There are two options to reach the top of Mt. Misen: Take the gondola, or hike up. Once at the top gondola station, you need to walk about one kilometer to reach the Mt. Misen observatory.
If you want to take the gondola, it costs 1800 yen round-trip for adults and 900 for children. It’s also possible to gondola up (1000 yen for adults and 500 yen for children) and then walk down. There is a hiking path that takes you down directly to Daishoin Temple, which is a temple complex just as impressive as the Itsukushima Shrine.
Miyajima Itinerary: Visit the Daishoin Temple Complex
This impressive set of temples is the oldest on Miyajima, and a must-visit during your Miyajima itinerary. It is an important temple for the Omuro sect of Shingon Buddhism, and is open to visitors from 8:00 until 17:00.
After passing through the Nihomon Gate at the entrance, there is a staircase that has prayer wheels in the middle of them. Similar to Nepal, it is customary to stay to the left side, and use your right hand to spin the wheels as you go up (not even many locals know this). This will give you the same blessings as if you were reciting sutras yourself.
Aside from spinning prayer wheels, there are other opportunities to take part in rituals at the Daishoin Temple complex on Miyajima. At the large Kannondo hall there is a staircase, where you descend underground into darkness so you can contemplate life.
At the back of the complex is Henjokutsu Cave which has a ceiling full of lanterns. In front of the many statues within the cave is sand that represents holy locations around Japan’s Shikoku area. Stepping on this sand gives you the same blessings as actually visiting this other sacred place!
My favorite section of the temple was where the rakan statues are. Over 500 rakan statues, or monks who were disciples of the Buddha himself are lined up along a small staircase and garden.
They all have woven hats on their heads, and are represented in different ways depending on their real-life habits and passions. Some are happy, serious, contemplative… others hold books, scriptures, or even have animals on their laps!
Miyajima Itinerary: Lunch and Shop at Omotesando Shopping Street
Omotesando street is a perfect, lively place to have lunch on Miyajima. There are several hole-in-the-wall Japanese restaurants serving noodles, sushi, and bento box sets. There are also many larger restaurants serving international food options. You’ll even find a large Starbucks and a local craft beer brewery!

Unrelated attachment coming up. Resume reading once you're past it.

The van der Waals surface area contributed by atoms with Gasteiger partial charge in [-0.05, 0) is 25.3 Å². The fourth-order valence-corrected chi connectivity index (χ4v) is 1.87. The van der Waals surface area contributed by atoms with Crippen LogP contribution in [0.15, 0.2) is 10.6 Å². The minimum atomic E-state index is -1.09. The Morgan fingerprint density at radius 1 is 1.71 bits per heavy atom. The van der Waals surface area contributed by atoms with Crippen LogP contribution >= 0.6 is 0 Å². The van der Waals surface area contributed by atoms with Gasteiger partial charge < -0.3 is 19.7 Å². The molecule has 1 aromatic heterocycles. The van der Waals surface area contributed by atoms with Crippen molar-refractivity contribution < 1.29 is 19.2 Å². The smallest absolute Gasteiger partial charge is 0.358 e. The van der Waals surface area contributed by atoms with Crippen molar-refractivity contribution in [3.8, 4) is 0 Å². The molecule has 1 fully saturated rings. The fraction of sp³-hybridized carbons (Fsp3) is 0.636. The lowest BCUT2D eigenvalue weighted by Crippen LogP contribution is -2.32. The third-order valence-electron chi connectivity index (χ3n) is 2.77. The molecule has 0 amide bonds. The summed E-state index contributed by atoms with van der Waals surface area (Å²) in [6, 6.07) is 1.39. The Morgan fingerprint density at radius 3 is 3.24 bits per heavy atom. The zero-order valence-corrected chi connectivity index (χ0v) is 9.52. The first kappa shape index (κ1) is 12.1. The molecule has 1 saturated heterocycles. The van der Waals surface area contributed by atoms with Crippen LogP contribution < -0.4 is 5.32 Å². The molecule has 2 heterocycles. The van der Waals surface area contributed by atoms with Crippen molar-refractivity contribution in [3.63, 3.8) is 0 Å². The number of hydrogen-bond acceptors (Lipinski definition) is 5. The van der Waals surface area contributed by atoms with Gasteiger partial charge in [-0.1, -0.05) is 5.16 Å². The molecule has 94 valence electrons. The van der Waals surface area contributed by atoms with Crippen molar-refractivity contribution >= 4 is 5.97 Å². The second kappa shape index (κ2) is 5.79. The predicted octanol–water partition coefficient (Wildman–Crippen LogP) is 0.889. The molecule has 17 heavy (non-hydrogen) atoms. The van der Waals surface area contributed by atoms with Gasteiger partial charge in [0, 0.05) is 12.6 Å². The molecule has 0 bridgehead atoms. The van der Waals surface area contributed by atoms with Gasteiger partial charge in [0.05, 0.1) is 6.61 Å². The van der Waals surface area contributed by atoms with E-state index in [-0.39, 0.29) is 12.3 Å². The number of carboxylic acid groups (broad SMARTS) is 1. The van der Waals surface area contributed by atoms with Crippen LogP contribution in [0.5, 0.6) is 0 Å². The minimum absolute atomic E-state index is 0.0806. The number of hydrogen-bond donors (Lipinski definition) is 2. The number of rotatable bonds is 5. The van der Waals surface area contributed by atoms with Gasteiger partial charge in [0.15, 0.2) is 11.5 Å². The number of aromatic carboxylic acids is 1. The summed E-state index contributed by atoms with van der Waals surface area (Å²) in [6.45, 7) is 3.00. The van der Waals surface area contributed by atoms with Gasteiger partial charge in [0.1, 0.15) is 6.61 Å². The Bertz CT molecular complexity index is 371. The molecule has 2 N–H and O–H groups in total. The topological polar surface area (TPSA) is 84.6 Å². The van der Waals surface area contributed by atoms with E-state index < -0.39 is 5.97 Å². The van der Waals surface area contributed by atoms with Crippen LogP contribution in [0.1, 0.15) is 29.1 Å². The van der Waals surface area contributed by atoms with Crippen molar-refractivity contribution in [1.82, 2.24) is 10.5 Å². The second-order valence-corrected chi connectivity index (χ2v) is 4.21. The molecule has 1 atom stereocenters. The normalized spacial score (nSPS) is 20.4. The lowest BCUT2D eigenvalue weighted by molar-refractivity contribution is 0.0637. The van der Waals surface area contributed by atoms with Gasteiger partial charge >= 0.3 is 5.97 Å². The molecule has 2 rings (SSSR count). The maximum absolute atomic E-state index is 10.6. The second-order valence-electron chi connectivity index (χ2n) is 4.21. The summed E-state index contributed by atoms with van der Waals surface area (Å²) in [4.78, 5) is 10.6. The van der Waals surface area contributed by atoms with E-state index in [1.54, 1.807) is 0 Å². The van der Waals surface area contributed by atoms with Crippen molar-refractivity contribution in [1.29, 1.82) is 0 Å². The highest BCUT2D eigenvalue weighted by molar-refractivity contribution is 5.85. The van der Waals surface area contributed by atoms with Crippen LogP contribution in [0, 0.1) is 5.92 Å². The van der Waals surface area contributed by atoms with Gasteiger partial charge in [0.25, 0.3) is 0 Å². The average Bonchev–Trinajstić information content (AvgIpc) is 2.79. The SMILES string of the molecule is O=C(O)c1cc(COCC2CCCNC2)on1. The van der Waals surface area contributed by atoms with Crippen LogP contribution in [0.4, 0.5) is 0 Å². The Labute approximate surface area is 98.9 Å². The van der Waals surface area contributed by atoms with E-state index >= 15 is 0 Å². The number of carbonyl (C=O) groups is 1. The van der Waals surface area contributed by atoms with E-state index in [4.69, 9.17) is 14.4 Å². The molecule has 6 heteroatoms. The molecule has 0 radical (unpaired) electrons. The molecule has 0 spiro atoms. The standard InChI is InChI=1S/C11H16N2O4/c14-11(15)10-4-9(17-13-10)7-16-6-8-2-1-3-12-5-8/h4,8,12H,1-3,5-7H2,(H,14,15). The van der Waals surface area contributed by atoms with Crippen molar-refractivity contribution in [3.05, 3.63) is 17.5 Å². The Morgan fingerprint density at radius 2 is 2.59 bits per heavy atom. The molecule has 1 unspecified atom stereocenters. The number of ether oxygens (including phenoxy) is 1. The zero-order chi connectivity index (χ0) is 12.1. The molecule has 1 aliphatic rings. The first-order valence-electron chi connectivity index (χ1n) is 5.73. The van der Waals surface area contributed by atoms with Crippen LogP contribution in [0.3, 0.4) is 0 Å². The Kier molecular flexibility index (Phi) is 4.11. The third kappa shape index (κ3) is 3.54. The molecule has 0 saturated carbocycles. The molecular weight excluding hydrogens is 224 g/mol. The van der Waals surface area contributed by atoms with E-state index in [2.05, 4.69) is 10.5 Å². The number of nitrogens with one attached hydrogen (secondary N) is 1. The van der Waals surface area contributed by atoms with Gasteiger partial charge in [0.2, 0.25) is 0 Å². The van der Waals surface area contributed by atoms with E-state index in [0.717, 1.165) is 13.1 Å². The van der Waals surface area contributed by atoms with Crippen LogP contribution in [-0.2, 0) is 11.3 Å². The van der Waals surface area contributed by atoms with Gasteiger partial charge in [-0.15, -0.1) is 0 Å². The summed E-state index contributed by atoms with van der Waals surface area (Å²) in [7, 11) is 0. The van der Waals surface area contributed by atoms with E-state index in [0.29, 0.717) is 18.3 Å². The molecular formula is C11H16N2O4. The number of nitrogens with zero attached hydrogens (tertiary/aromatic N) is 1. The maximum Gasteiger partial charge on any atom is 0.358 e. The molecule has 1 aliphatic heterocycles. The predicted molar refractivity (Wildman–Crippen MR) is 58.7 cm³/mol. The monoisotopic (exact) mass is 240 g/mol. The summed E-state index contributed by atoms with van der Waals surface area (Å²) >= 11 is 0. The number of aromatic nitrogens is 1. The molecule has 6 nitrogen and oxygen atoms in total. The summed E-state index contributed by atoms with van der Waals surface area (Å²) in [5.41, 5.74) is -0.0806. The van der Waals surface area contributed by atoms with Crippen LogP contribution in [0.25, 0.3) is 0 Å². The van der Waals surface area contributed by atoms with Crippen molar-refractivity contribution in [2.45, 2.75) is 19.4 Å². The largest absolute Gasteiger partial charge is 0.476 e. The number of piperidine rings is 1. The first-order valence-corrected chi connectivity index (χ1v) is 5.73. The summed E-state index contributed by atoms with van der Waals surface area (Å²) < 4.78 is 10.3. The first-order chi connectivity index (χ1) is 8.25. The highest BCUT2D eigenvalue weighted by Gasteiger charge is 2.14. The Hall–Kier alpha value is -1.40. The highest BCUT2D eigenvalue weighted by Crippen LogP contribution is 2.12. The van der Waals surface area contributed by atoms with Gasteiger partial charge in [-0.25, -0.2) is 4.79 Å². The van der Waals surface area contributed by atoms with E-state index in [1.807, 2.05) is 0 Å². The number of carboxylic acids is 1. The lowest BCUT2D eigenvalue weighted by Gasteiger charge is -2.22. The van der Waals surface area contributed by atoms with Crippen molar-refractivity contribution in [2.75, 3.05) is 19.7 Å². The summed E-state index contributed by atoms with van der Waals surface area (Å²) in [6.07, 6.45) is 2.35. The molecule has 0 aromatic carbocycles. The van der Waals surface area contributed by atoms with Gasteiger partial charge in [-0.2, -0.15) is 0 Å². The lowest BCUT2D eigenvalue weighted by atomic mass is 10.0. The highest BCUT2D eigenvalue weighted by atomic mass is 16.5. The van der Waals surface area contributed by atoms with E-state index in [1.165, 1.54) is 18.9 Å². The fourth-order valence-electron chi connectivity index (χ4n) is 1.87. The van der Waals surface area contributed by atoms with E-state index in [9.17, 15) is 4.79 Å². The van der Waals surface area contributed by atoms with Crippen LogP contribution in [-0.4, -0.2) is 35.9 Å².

Try one of Miyajima’s delicacies during your Miyajima itinerary: anago-meshi is a broiled conger eel on a bowl of rice, usually with a soy sauce-based flavor. Along the street you’ll find many street food stands selling other Miyajima specialities like fried oysters and momiji manju.
Don’t leave your Miyajima itinerary without trying a momiji manju. It’s a popular souvenir but also a quick snack that you can pick up for 80-100 yen on Omotesando street.
The filled pastries are made fresh every morning in the shape of a momiji Japanese maple leaf. Fillings include cheese, custard, red bean paste, chocolate, and more!
After spending time on Omotesando street, start making your way back to the Itsukushima Shrine. Take a detour to another shrine on the way.
Visit the Five Storied Pagoda and Hokoku Shrine
Another impressive building in the Miyajima skyline is a five-storied pagoda built in 1407. Next to it is the Hokoku Shrine, which is a library of Buddhist sutras. For a fee of 200 yen, you can take your shoes off and walk around the inside of the shrine, where there are 1000 tatami mats.
Miyajima Itinerary: Re-Visit the Itsukushima Shrine and Torii Gate
If you previously visited the Itsukushima Shrine at high tide, now see it again in low tide, or vice versa.
When the tide is low, take the time to walk out to the Grand Torii gate and around the grounds of the shrine that were previously inaccessible.
When I visited Miyajima in August, the low tide coincided with the sunset. Around 5-6pm is when everything on the island starts closing, including the Mt. Misen summit, so it’s a great time to find a spot along the shore for sunset.
Think about your wonderful time on Miyajima, and about your next adventure in Hiroshima or another beautiful spot in Japan!